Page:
Film Review – Jack Reacher: Never Go Back
Jack Reacher: Never Go Back
Here we go again…another round with that other Tom Cruise action franchise, Jack Reacher. Cruise returns once again in Jack Reacher: Never Go Back as the titular character…a former military police officer who now travels across the country solving…military crimes. Naturally he felt too restricted by the law.
Based on the 18th book in the Jack Reacher series by Lee Child, yes…you read that number correctly, this story has all the earmarks of a franchise that was built for episodic content. Nobody is back from the last time around except Cruise. There isn’t even a reference to the characters or events of the previous movie creating an atmosphere of disposability where all the other characters minus Cruise have little long term significance. Not even Christopher McQuarrie, the director of the original film, has returned. Edward Zwick takes over, and while he is an accomplished director in his own right it feels like he is given little chance to put his stamp on the series. This is in stark contrast to the Mission: Impossible series which has a different style under each new director; here it feels more like paint by numbers than a creative endeavor.
This time Reacher is joined on his journey by Susan Turner (Cobie Smulders), a friend he made during his days criss-crossing the country righting injustices. While on his way to visit her in Washington, D.C. she is framed for some crimes, and Reacher makes it his mission to save her…while finding out why she is being framed. As they work to evade their mysterious pursuer The Hunter (Patrick Heusinger), they are joined on their journey by a young girl Samantha Dayton (Danika Yarosh) who may have ties to Reachers past. Neglecting that this is a slight variation of the plot of the original film, the majority of plot turns end up being quite predictable anyway given all the action genre cliches that it hits…but we will ignore that all for the moment.
I am the first to admit that I would see a new Mission: Impossible film on opening day, but Tom Cruise is not the action star he once was. If it wasn’t for him, this franchise almost certainly wouldn’t have lived this long. The character depth in this franchise is so flat, it is in desperate need of some supporting players, and they did not give him much to build on. It tries to create the illusion that there is some history for his character here, but it is pretty half-hearted at best.
The one primary area I think that this film has an advantage over the original is in terms of audience accessibility. The plot of the original Jack Reacher was in some ways made a bit overly complex and as amazing as it was to have Werner Herzog as the villain, he was more of a cerebral character. Perhaps that is what has lead the producers to simplify this film, but unlike the original, you can enter the story at pretty much any point and figure out what is happening with little effort. Those with small bladders are totally safe watching this entry in the series.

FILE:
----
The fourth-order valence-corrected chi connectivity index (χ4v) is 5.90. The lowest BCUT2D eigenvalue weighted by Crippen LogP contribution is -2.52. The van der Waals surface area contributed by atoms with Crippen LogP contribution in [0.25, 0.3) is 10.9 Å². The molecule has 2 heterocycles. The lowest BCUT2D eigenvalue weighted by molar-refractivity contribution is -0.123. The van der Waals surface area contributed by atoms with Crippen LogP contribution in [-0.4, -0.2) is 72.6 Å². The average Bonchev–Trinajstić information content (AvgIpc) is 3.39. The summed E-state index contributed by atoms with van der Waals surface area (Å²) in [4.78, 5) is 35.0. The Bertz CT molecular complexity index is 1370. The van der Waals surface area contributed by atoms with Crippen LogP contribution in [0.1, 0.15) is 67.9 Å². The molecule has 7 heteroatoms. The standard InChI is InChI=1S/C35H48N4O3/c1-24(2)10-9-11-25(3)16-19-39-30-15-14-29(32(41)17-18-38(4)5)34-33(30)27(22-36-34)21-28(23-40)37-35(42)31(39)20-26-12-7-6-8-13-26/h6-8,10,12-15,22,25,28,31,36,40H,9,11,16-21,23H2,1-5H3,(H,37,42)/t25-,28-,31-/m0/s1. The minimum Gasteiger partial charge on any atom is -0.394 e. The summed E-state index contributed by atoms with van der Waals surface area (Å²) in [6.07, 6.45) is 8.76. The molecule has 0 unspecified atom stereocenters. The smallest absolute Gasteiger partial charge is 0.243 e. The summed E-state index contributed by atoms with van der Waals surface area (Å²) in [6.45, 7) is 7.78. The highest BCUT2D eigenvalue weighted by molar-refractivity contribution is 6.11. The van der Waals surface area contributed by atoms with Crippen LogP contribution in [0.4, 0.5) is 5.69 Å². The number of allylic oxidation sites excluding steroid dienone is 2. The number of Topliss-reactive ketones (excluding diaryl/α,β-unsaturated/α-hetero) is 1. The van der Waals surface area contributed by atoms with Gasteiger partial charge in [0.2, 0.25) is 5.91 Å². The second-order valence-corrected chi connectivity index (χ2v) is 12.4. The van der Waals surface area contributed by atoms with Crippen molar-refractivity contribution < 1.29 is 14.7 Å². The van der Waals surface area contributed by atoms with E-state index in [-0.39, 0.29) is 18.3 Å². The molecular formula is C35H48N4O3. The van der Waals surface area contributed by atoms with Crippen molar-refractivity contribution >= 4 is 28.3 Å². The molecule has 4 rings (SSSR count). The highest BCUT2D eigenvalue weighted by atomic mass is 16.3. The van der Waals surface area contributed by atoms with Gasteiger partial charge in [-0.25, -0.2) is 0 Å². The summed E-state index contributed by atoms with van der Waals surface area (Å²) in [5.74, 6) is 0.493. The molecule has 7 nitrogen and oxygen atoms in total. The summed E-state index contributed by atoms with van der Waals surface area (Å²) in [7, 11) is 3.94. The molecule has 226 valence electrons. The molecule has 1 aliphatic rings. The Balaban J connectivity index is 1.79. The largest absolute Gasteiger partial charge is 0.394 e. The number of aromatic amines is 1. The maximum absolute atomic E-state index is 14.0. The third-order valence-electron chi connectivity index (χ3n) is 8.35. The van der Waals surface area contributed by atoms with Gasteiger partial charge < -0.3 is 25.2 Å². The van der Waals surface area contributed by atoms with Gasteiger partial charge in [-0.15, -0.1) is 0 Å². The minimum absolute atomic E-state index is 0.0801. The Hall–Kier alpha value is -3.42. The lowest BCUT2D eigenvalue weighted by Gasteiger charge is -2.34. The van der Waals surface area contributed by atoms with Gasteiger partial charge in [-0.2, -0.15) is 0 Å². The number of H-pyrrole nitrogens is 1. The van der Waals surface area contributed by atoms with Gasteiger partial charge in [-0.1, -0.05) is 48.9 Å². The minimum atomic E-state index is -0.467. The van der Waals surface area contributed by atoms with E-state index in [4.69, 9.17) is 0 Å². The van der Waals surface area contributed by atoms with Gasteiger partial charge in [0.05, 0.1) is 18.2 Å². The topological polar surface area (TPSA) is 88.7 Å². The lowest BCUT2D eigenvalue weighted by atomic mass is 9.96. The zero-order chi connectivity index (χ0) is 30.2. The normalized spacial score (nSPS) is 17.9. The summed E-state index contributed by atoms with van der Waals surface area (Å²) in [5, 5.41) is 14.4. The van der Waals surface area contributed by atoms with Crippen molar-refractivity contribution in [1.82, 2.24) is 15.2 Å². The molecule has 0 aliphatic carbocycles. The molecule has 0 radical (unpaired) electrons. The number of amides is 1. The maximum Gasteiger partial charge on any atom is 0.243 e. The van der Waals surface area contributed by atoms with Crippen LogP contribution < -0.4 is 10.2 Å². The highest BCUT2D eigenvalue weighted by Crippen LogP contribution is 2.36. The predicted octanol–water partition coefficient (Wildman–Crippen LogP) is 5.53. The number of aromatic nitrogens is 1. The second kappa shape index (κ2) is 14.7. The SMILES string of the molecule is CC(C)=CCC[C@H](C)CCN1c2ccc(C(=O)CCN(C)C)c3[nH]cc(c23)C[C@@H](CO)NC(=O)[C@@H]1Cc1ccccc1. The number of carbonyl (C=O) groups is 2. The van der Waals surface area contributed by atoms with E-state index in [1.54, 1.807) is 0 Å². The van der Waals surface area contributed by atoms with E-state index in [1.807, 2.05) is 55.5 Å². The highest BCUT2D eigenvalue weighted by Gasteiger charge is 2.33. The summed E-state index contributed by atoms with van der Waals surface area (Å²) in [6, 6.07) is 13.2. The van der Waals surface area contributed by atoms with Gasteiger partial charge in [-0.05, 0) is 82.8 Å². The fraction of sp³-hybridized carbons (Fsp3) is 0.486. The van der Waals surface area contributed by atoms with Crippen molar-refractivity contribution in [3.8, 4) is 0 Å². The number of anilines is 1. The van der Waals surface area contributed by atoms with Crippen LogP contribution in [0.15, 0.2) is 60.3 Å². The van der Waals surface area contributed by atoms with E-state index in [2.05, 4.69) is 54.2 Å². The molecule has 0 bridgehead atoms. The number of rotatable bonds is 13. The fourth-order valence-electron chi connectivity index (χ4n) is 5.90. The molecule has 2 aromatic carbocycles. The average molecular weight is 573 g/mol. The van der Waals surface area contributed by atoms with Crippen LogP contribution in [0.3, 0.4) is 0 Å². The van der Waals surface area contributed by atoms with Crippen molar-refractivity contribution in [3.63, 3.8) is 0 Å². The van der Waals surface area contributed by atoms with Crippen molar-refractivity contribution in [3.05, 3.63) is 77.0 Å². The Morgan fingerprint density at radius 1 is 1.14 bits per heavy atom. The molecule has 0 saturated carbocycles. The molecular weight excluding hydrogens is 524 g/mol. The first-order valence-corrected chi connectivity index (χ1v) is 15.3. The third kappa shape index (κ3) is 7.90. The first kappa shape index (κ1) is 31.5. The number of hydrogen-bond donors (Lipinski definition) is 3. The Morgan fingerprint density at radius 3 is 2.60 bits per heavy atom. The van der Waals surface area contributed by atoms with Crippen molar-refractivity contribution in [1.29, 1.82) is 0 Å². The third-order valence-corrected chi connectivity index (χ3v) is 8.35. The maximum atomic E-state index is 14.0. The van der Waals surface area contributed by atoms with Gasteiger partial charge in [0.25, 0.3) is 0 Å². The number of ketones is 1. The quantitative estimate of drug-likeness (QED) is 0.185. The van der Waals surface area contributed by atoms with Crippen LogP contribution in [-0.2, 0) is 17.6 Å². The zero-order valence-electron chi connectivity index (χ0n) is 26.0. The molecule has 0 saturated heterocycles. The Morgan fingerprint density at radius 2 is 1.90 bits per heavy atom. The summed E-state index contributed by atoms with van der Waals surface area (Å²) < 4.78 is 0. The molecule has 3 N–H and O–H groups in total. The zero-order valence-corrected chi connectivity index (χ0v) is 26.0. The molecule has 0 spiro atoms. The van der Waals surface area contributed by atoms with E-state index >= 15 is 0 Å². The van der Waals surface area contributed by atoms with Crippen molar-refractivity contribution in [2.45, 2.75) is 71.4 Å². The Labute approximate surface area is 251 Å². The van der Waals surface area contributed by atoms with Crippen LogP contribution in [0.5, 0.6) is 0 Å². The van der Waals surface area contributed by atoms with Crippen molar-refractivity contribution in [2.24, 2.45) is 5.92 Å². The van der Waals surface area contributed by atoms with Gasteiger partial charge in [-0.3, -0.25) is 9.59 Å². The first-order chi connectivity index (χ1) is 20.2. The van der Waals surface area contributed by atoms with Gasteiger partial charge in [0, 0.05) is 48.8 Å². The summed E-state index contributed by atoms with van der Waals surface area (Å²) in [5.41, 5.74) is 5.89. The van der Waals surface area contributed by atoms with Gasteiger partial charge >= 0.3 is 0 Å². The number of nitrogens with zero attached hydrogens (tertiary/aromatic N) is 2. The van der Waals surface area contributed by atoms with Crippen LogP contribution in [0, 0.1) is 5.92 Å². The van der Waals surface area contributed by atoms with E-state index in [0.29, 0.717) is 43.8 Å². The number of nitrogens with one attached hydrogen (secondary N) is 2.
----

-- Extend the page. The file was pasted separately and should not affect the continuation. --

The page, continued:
While technically the primary villain, Robert Knepper, is barely in the film. Heusinger does a decent job as the main antagonist to Cruise for most of the movie, but with Knepper playing such a small role it kind of makes the core mystery underlying the plot fall a little flat. The rivalry that develops with Heusinger could have been more engaging if time was been spent developing it instead of it boiling down to “action scene…phone sparing…repeat” since neither character has any real knowledge of the other.
This franchise has all the elements of a franchise running on auto-pilot, yet not of the past success to forgive that choice. Maybe the book series is fantastic, and to that point I can’t speak. At its core, the problem I have with the film is in its fundamental structure. Since this is based on a series with upwards of 18 books there is no concern about Tom Cruises survival, sure he will get beat up but there is 0% chance of him dying. Similarly, because it is episodic, everyone else he meets is disposable, none of the relationships seem significant, and none of the “changes” that occur in the characters feels really worthwhile. Given this, I would be shocked if this franchise lives to survive to another day.
The action in the film is decent, nothing particularly noteworthy but it is executed well. The one real disappointment is having Smulders along for the ride but tremendously underutilized, much in the same way she has been in The Avengers. She has shown herself to be a solid action performer and at times in this plot she is painfully sidelined for pretty lame reasons.
Overall, I have to sheepishly admit that I enjoyed the movie. This is the cinematic equivalent of candy corn, it will do in a pinch, but there is little nutritional substance to sustain you for the long run. It is certainly not the kind of movie that I will think about a week from now, but it provides two hours of moderately engaging action…the kind of stuff I’m always on the look out for. I would recommend the film to fans of the original or people in desperate need of a decent action film, other than that save your money for all the films coming out during awards season.